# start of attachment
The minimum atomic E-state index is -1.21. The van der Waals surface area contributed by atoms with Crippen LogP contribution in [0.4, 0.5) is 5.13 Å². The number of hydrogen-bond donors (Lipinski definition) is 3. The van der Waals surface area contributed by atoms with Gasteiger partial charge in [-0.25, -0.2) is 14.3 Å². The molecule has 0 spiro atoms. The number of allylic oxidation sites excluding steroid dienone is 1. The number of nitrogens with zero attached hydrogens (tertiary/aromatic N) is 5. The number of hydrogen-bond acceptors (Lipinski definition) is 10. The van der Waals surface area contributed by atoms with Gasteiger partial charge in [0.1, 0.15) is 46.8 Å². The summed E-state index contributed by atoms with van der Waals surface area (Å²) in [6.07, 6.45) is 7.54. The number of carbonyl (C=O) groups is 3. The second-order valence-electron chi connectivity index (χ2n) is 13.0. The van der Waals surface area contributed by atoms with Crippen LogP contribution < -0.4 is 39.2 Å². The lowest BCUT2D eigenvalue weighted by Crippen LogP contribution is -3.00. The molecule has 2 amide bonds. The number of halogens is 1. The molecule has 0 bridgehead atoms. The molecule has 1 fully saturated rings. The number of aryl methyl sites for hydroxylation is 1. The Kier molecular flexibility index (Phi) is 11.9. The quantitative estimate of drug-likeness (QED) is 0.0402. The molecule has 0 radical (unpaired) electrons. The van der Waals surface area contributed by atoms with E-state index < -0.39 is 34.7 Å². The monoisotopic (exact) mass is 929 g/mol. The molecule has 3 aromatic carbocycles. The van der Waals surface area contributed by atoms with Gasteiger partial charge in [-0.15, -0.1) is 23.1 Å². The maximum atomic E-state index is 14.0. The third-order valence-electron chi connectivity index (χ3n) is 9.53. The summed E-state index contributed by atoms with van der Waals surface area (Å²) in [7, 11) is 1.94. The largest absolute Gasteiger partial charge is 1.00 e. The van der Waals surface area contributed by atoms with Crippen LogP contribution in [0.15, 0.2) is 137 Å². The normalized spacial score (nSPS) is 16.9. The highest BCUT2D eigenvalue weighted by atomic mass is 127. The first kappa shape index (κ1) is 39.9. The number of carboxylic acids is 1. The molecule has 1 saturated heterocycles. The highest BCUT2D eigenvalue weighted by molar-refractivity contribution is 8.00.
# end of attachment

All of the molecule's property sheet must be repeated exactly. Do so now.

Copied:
The minimum atomic E-state index is -1.21. The van der Waals surface area contributed by atoms with Crippen LogP contribution in [0.4, 0.5) is 5.13 Å². The number of hydrogen-bond donors (Lipinski definition) is 3. The van der Waals surface area contributed by atoms with Gasteiger partial charge in [-0.25, -0.2) is 14.3 Å². The molecule has 0 spiro atoms. The number of allylic oxidation sites excluding steroid dienone is 1. The number of nitrogens with zero attached hydrogens (tertiary/aromatic N) is 5. The number of hydrogen-bond acceptors (Lipinski definition) is 10. The van der Waals surface area contributed by atoms with Gasteiger partial charge in [0.1, 0.15) is 46.8 Å². The summed E-state index contributed by atoms with van der Waals surface area (Å²) in [6.07, 6.45) is 7.54. The number of carbonyl (C=O) groups is 3. The second-order valence-electron chi connectivity index (χ2n) is 13.0. The van der Waals surface area contributed by atoms with Crippen LogP contribution < -0.4 is 39.2 Å². The lowest BCUT2D eigenvalue weighted by Crippen LogP contribution is -3.00. The molecule has 2 amide bonds. The number of halogens is 1. The molecule has 0 bridgehead atoms. The molecule has 1 fully saturated rings. The number of aryl methyl sites for hydroxylation is 1. The Kier molecular flexibility index (Phi) is 11.9. The quantitative estimate of drug-likeness (QED) is 0.0402. The molecule has 0 radical (unpaired) electrons. The van der Waals surface area contributed by atoms with E-state index < -0.39 is 34.7 Å². The monoisotopic (exact) mass is 929 g/mol. The molecule has 3 aromatic carbocycles. The van der Waals surface area contributed by atoms with Gasteiger partial charge in [-0.15, -0.1) is 23.1 Å². The maximum atomic E-state index is 14.0. The third-order valence-electron chi connectivity index (χ3n) is 9.53. The summed E-state index contributed by atoms with van der Waals surface area (Å²) in [7, 11) is 1.94. The largest absolute Gasteiger partial charge is 1.00 e. The van der Waals surface area contributed by atoms with Crippen LogP contribution in [0.15, 0.2) is 137 Å². The normalized spacial score (nSPS) is 16.9. The highest BCUT2D eigenvalue weighted by atomic mass is 127. The first kappa shape index (κ1) is 39.9. The number of carboxylic acids is 1. The molecule has 1 saturated heterocycles. The highest BCUT2D eigenvalue weighted by molar-refractivity contribution is 8.00.